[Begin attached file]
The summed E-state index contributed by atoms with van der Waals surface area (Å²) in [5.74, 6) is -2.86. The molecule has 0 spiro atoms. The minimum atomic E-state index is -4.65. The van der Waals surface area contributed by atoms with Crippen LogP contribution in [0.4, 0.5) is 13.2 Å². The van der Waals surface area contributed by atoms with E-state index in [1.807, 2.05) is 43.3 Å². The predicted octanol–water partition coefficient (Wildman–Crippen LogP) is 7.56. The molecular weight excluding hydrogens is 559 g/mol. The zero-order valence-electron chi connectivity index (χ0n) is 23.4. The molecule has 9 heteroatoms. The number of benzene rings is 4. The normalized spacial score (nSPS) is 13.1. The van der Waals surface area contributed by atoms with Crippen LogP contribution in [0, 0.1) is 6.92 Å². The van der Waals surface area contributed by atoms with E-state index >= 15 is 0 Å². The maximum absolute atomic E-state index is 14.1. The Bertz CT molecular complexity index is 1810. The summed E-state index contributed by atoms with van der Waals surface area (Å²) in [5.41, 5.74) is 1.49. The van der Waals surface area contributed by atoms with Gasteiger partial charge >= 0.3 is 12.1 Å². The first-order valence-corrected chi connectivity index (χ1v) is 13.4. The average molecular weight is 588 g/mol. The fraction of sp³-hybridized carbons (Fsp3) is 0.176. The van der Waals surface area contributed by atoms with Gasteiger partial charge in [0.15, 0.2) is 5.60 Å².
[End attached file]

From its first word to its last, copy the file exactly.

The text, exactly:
The summed E-state index contributed by atoms with van der Waals surface area (Å²) in [5.74, 6) is -2.86. The molecule has 0 spiro atoms. The minimum atomic E-state index is -4.65. The van der Waals surface area contributed by atoms with Crippen LogP contribution in [0.4, 0.5) is 13.2 Å². The van der Waals surface area contributed by atoms with E-state index in [1.807, 2.05) is 43.3 Å². The predicted octanol–water partition coefficient (Wildman–Crippen LogP) is 7.56. The molecular weight excluding hydrogens is 559 g/mol. The zero-order valence-electron chi connectivity index (χ0n) is 23.4. The molecule has 9 heteroatoms. The number of benzene rings is 4. The normalized spacial score (nSPS) is 13.1. The van der Waals surface area contributed by atoms with Crippen LogP contribution in [0, 0.1) is 6.92 Å². The van der Waals surface area contributed by atoms with E-state index >= 15 is 0 Å². The maximum absolute atomic E-state index is 14.1. The Bertz CT molecular complexity index is 1810. The summed E-state index contributed by atoms with van der Waals surface area (Å²) in [5.41, 5.74) is 1.49. The van der Waals surface area contributed by atoms with Gasteiger partial charge >= 0.3 is 12.1 Å². The first-order valence-corrected chi connectivity index (χ1v) is 13.4. The average molecular weight is 588 g/mol. The fraction of sp³-hybridized carbons (Fsp3) is 0.176. The van der Waals surface area contributed by atoms with Gasteiger partial charge in [0.15, 0.2) is 5.60 Å².